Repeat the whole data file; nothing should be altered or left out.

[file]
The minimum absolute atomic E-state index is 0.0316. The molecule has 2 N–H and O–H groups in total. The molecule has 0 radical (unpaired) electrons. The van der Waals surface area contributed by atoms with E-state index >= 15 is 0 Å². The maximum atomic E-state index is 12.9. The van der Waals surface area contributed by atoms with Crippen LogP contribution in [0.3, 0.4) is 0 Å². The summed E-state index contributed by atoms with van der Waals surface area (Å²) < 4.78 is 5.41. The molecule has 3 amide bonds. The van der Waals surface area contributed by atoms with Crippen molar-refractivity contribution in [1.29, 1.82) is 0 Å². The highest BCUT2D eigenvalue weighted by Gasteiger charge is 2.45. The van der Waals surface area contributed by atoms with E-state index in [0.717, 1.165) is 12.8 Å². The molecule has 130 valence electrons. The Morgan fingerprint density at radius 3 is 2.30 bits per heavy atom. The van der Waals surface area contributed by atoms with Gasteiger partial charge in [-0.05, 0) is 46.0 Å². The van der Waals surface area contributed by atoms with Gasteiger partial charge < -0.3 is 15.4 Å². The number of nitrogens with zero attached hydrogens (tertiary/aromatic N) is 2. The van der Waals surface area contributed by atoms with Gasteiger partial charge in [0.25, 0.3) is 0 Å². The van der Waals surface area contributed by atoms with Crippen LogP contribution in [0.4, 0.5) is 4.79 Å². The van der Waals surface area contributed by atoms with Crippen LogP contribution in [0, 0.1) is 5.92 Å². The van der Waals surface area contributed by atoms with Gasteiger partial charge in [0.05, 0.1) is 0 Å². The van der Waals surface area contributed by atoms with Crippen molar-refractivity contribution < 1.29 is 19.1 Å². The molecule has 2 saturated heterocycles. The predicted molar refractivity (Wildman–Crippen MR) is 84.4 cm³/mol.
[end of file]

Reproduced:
The minimum absolute atomic E-state index is 0.0316. The molecule has 2 N–H and O–H groups in total. The molecule has 0 radical (unpaired) electrons. The van der Waals surface area contributed by atoms with E-state index >= 15 is 0 Å². The maximum atomic E-state index is 12.9. The van der Waals surface area contributed by atoms with Crippen LogP contribution in [0.3, 0.4) is 0 Å². The summed E-state index contributed by atoms with van der Waals surface area (Å²) < 4.78 is 5.41. The molecule has 3 amide bonds. The van der Waals surface area contributed by atoms with Crippen molar-refractivity contribution in [1.29, 1.82) is 0 Å². The highest BCUT2D eigenvalue weighted by Gasteiger charge is 2.45. The van der Waals surface area contributed by atoms with E-state index in [0.717, 1.165) is 12.8 Å². The molecule has 130 valence electrons. The Morgan fingerprint density at radius 3 is 2.30 bits per heavy atom. The van der Waals surface area contributed by atoms with Gasteiger partial charge in [-0.05, 0) is 46.0 Å². The van der Waals surface area contributed by atoms with Gasteiger partial charge < -0.3 is 15.4 Å². The number of nitrogens with zero attached hydrogens (tertiary/aromatic N) is 2. The van der Waals surface area contributed by atoms with Gasteiger partial charge in [0.25, 0.3) is 0 Å². The van der Waals surface area contributed by atoms with Crippen LogP contribution in [0.4, 0.5) is 4.79 Å². The van der Waals surface area contributed by atoms with Crippen LogP contribution in [0, 0.1) is 5.92 Å². The van der Waals surface area contributed by atoms with Gasteiger partial charge in [0.05, 0.1) is 0 Å². The van der Waals surface area contributed by atoms with Crippen molar-refractivity contribution < 1.29 is 19.1 Å². The molecule has 2 saturated heterocycles. The predicted molar refractivity (Wildman–Crippen MR) is 84.4 cm³/mol.